Christy O’Connor Jnr will be missed on and off the course
Golf hero and ambassador’s legacy went far beyond his famous Ryder Cup shot
Christy O’Connor jnr wasn’t just a great, trailblazing golfer – he was a character. One of the stories O’Connor often related was of how he once sat on the floor of an airport terminal in Barcelona with Seve Ballesteros as he taught the legendary Spaniard how to play the spoons, which – during his many years on tour – was the Irishman’s party piece.
On the course, O’Connor performed with a different type of metal, none more spectacularly than the two-iron approach he hit to the 18th green in the 1989 Ryder Cup at The Belfry to defeat Fred Couples and effectively retain the famed gold trophy for Europe.
That iconic shot would forever be associated with O’Connor jnr, although his legacy went far beyond just one moment: he won four times on the PGA European Tour, claimed back-to-back Senior British Opens in 1999 and 2000 when he moved on to the seniors circuit; and he also became a golf architect of considerable acclaim with a portfolio of courses in Ireland and Europe.
Naturally, given the influence of his uncle Christy Snr, golf was the sport of calling for O’Connor – a native of Galway, from the fishing and farming village of Knocknacarra – too. But only after the work was done. As he once put it: “Life was tough for me growing up . . . the cows had to be milked before we went to school; then, on arrival back home, it was straight out on to the land again. In the longer evenings, that could be as late as nine o’clock and we would then have to do our lessons. And when the holidays came, we would steal away to the golf course . . . to play four holes.”
Yet, that calling to the golf course would later bring rich reward and much joy, not just to himself and his family, but also to a sporting nation – and beyond – as O’Connor established a presence on the European Tour.
O’Connor won four times on the main European Tour – the Martini International in 1975, the Irish Open that same year, the Jersey Open in 1989 and the British Masters in 1992 – and then progressed on to win two Senior British Opens, the 1999 championship at Royal Portrush and then a successful defence at Royal County Down in 2000.
It wasn’t all plain-sailing for O’Connor, who turned pro as a 16-year-old with what he claimed amounted to a “six handicap”. But he worked hard and took advice from his uncle and showed an ability to win, be it in Zambia or Kenya, or in more high-powered traditional venues such as Woburn.
His first experience of the Ryder Cup in 1975 was not a memorable one, as he lost on his two appearances as Britain and Ireland were heavily beaten by the US at Laurel Valley in Pennsylvania. But his return to the team some 14 years later, for the match at The Belfry, brought with it cult status as O’Connor, playing future US Masters champion Fred Couples in the singles, conjured up one of the greatest shots ever played in the Ryder Cup with a two-iron from 235 yards that finished up four feet from the flag.
That Ryder Cup provided the highlight of O’Connor’s career, but it was far from an isolated moment. In the 1985 British Open at Sandwich, he started with an opening round 64 that gave him the lead only to eventually finish in a share of third, two strokes behind Sandy Lyle. That was as close as O’Connor ever got to winning a Major championship, although his win in the 1992 British Masters – then one of the flagship events on tour – was extraordinary for a number of reasons, not least that he had survived a helicopter crash just a fortnight previously.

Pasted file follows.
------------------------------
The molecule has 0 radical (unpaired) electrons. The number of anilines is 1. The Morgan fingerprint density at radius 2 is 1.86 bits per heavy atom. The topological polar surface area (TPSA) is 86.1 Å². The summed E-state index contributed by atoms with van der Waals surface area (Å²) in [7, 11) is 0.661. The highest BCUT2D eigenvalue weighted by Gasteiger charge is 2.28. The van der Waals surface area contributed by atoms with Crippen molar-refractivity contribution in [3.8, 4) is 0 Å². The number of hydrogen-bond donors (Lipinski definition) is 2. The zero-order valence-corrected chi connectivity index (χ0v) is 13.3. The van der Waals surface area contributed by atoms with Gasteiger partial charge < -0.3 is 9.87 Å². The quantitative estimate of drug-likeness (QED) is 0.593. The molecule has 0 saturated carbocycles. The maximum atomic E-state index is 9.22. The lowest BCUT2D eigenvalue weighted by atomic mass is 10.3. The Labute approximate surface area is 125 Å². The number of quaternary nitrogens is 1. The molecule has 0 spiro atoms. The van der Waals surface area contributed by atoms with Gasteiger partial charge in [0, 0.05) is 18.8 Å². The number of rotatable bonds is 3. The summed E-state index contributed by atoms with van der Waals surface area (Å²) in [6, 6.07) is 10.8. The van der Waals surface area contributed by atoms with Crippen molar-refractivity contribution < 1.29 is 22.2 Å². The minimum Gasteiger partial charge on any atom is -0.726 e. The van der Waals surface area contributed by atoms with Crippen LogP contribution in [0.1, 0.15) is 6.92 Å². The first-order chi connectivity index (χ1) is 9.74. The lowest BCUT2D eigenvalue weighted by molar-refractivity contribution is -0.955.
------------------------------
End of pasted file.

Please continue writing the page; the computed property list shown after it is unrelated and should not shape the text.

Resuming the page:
That crash had occurred on a site visit to City West Golf Course, which he designed. The helicopter lost power and fell 200 feet to the ground but O’Connor and the pilot, remarkably, emerged unscathed. The following week, O’Connor played in the PGA Championship at Wentworth and in the third round delayed shock set in and he was forced to withdraw from the championship.
On the following Monday, O’Connor’s recovery began by playing a few holes with his great friend Ballesteros at Woburn ahead of the British Masters. The two played some golf, practised on the putting green and enjoyed a few drinks afterwards. O’Connor was also given a putting tip by Ian Woosnam – who had won the US Masters the previous year – and when the tournament started, the Galwayman proceeded to defy all the odds.
Feats of escapologyTony Johnstone
For a time in the mid-1990s, it looked as if O’Connor’s career would end due to injury. “I could not lift a club because of the pain in my left wrist and arm. It was impossible to lift a cup of coffee or squeeze a tube of toothpaste,” he would recall, before Olympic doctor Conor O’Brien used laser treatment to give him a second chance.
Off the course, tragedy visited the O’Connor family in 1998 when Christy and Ann’s son Darren – a promising golfer in his own right – was killed in a car crash. Among those to offer their condolences was Jack Nicklaus, and O’Connor would use such messages as empowerment when the following year he won the Senior British Open at Royal Portrush.
By then, though, playing the game was almost secondary to his golf architect work as O’Connor – who numbers Headfort (New), Concra Wood, Mount Wolseley, Esker Hills, Galway Bay, Roganstown and Glasson among his work here in Ireland – established a reputation as one of the great designers of his era.
And, always, he was a tremendous supporter of charitable causes. Nobody knows for sure how many times that famed two-iron from the Belfry was auctioned off, but it brought in more than its share of contributions for charities close to O’Connor.
He will be sadly missed, on the course, and at the 19th hole.